BOE Keeps Rates Unchanged But Edges Closer To Cutting As Deputy Governor Calls For Easing

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by Tyler Durden
Thursday, May 09, 2024 - 11:28 AM

With both the Swiss SNB and Swedish Riksbank recently starting rate cuts, many were wondering if the BOE would be next to join the easing cycle. And while it did not, instead keeping rates unchanged at 5.25% for the sixth straight meeting, in line with what investors and economists had been expecting, the central bank did indicate it is on course to cut rates from a 16 year high over the coming months alongside its European peers as two of the nine members of its Monetary Policy Committee, including the deputy governor, voted to lower the key rate to 5%.

Deputy Governor Dave Ramsden joined external member Swati Dhingra in calling for an immediate cut in the base rate from its current level of 5.25%. The other seven members of the Monetary Policy Committee preferred no change, saying they needed more evidence that inflation will be subdued.

It was the sixth meeting running that the UK central bank left its benchmark lending rate firmly in territory it describes as restrictive, aiming to bear down on wage and price pressures that reached a four-decade high in late 2022. Forecasts released with the decision suggested the BOE will have to reduce rates in the coming months, probably before a general election widely expected in the autumn.

The BOE will next meet in June, and then again in August. A cut at either meeting would likely see the BOE move before the Federal Reserve, which is now facing the prospect of keeping rates higher for longer. Cutting before the Fed would risk weakening the pound sterling against the U.S. dollar and pushing prices of imported goods and services higher. But waiting too long could delay an economic recovery and lead to job losses.

“We’ve had encouraging news on inflation, and we think it will fall close to our 2% target in the next couple of months,” Bailey said in a statement Thursday. “We need to see more evidence that inflation will stay low before we can cut interest rates. I’m optimistic that thing are moving in the right direction.”

Inflation in the U.K. has fallen steadily over recent months, and the BOE said it likely hit its 2% target in April, though official figures won’t be released until May 22. By contrast, inflation readings from the U.S. have been hotter than expected for a number of months, prompting the Fed to adopt a wait-and-see approach to future policy decisions.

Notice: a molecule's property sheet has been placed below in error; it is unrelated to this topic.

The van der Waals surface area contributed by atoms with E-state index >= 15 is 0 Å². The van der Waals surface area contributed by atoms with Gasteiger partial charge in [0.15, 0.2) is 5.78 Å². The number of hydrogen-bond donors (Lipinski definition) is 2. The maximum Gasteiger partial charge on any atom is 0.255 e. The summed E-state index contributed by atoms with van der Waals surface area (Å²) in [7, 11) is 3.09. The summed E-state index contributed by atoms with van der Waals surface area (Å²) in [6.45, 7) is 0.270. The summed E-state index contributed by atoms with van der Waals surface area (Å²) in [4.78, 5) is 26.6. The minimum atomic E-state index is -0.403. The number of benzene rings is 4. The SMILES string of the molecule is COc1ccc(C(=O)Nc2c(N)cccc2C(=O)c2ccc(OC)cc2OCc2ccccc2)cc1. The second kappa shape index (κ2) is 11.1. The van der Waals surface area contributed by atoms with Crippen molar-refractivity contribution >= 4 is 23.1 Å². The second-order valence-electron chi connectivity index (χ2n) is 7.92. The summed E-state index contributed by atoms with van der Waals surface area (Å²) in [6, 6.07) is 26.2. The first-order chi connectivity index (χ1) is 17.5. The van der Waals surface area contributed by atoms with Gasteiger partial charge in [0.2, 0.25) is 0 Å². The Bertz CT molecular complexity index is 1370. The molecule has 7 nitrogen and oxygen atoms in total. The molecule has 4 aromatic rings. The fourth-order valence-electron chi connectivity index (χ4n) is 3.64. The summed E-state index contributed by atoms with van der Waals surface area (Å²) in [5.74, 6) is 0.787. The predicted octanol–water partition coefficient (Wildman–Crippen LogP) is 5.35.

The BOE expects inflation to pick up again toward the end of this year, and fall again in the second half of 2025. The bank''s policymakers forecast that inflation will be just below their 2% target in mid-2026 even if they cut interest rates at the pace expected by investors. That indicates that the central bank is comfortable with the trajectory for its key rate expected by investors, who see August as the most likely month for a first move, with two further cuts by mid-2025 and additional moves to 3.75% by the second quarter of 2027.

In the context of developed central banks, both Switzerland and Sweden have already lowered their key interest rates for the first time since the inflation surge began in 2021, while the European Central Bank has strongly indicated that it will cut in early June.

The likely divergence in policy settings reflects differing economic fortunes. While the U.S. economy has grown rapidly over the last 18 months, the U.K. and much of the rest of Europe stalled following the surge in energy and food prices triggered by Russia’s invasion of Ukraine.

Still, there are signs that the U.K. is starting to recover from that shock. Economic output fell in the final six months of last year, but the BOE estimates it rose again in the first three months of 2024 and will do so again in the current quarter. The central bank raised its forecast for growth this year to 0.5% from 0.25%, and its forecast for next year to 1% from 0.75%. It attributed the stronger outlook to higher-than-expected population growth.

Policymakers are increasingly confident that growth can pick up without pushing inflation above their target. They have worried that wages would continue to rise rapidly in a tight jobs market, preventing a cooling in the pace of price rises for labor-intensive services.

Gilts rose and the pound fell after the decision. Traders briefly priced a 50% possibility for the first 25 basis-point cut to come next month, and continued to fully priced in a cut by August. Markets now imply a total of 57 basis points of cuts through 2024, compared to 54 basis points before. Still, considering the thrust of the BoE's communication, UBS writes that it is "surprising" market pricing hasn't shifted further towards a June cut – especially since Governor Bailey has indicated it's up for consideration, commenting that the BoE is likely to cut rates in the quarters ahead, possibly by more than the markets are currently expecting. June prices around 14bp against 13bp heading into the MPC.